A man goading an ox who was pulling a cart, cursed him saying,"You are so stupid and useless! Why can't you walk any faster with such a light load? Don't you see all the oxen in front of us speeding along? What's wrong with you?" Whereupon the ox stopped dead in his tracks and refused to move, thinking, "Since I am useless, why should I move?" So the man, very upset, asked the other men in front, "How do you get your oxen to go so fast?" They replied that they deceive their animals, saying sweet words to them, like: "You are so good and energetic. Without you, I would be nowhere. A while back you scaled the hill like it was nothing. Now that the road is flat, you should really be able to speed along." So the oxen are very happy and go faster and faster.
It is obvious that all animals and humans, too, need to be comforted and encouraged with the words of weak tea.
Water has a taste. But it is a "tasteless" taste. Water can be given only to those who have practiced extremely well, but have not yet entered the door of Ch'an. They can imagine the taste of the weak and strong tea that they have already drunk and are attached to flavor. They have too much thinking and cannot put it down. They also cannot put their method down, and may be attached to a certain "goal", for instance, a desire to get enlightened. They are burdened by their experience and intellectualisms. Therefore the Shih-fu uses a flavorless method. For example, Ch'ao Chou used phrases that had no meaning or taste, such as : "The 10,000 dharmas return to one. Where does the one return?" "When I was in Ch'ing Chou I made a robe weighing seven pounds." "What did Bodhidharma bring from the West?" "In the garden there are cypress trees." These are examples of "water". It is able to induce the practitioner to get rid of all attachments, throw everything away and reach the highest goal of enlightenment. But there are also cases of people who can suddenly put down all their attachments while drinking strong tea. It works by giving them a shock. One can even attain this by drinking weak tea, but in this situation it can only be a very gradual enlightenment process.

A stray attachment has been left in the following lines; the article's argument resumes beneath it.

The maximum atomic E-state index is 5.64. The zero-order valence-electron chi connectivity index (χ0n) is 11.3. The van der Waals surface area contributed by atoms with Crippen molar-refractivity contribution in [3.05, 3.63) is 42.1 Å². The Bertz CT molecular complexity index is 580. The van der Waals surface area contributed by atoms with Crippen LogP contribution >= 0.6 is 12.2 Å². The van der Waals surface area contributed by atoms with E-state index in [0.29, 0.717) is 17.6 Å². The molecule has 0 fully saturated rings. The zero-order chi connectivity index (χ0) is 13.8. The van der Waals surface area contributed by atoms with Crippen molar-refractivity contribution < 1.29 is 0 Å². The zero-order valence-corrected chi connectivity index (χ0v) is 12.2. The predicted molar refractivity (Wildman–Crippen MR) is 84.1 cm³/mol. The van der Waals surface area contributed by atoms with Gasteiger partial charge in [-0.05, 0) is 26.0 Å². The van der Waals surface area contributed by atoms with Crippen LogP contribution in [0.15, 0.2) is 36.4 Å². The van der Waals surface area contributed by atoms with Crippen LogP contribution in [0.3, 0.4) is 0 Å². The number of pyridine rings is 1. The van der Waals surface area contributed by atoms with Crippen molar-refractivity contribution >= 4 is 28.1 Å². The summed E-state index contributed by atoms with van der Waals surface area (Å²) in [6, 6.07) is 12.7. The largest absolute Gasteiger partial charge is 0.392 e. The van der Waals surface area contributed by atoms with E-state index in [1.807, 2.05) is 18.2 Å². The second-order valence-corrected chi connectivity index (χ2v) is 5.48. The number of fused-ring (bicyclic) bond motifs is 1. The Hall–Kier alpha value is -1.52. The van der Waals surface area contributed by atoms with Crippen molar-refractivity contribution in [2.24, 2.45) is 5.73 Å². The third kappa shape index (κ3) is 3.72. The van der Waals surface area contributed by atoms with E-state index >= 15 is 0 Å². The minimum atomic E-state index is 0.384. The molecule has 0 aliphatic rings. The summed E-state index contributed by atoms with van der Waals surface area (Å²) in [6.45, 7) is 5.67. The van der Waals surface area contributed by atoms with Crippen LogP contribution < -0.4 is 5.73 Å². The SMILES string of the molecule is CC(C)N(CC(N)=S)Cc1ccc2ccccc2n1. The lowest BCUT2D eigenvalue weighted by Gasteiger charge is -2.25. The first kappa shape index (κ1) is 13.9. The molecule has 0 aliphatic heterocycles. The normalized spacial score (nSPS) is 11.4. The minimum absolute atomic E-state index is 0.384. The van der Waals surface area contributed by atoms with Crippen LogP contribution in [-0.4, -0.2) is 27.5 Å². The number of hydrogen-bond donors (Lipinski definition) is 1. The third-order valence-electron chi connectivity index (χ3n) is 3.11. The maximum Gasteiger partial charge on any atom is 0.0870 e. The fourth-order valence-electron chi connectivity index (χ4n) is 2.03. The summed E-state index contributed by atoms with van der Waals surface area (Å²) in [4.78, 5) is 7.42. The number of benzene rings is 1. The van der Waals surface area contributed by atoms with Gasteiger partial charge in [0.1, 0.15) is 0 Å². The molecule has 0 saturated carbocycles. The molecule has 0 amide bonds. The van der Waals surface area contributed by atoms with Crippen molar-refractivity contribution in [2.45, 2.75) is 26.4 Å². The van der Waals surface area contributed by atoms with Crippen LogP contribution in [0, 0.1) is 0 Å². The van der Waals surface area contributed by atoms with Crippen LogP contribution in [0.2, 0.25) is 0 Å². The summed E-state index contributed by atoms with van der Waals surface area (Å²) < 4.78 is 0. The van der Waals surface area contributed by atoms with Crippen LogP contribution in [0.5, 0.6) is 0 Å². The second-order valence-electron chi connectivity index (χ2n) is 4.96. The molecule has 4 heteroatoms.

I ask you: Are there any of you who have had the experience of drinking water? That is, there is no sun, no moon and no rain, but it is also neither night nor day. (A few people raised their hands.) But was this situation crystal clear? (Those who raised their hands said it was rather hazy.) Actually we are normally like this. We very rarely think about whether the sun is out or not. But it is rare to be clear about it. This clarity means a condition of brightness where these things all exist, but there is no discriminating function of the mind. So subjectively, they no longer exist. If a person in this state is out in the burning sun, he wouldn't consider that he is in the sun, but it is still very clear.
When drinking strong or weak tea, there is still mind. Drinking water is no-mind. But strong tea can cause you to reach the goal of no-mind.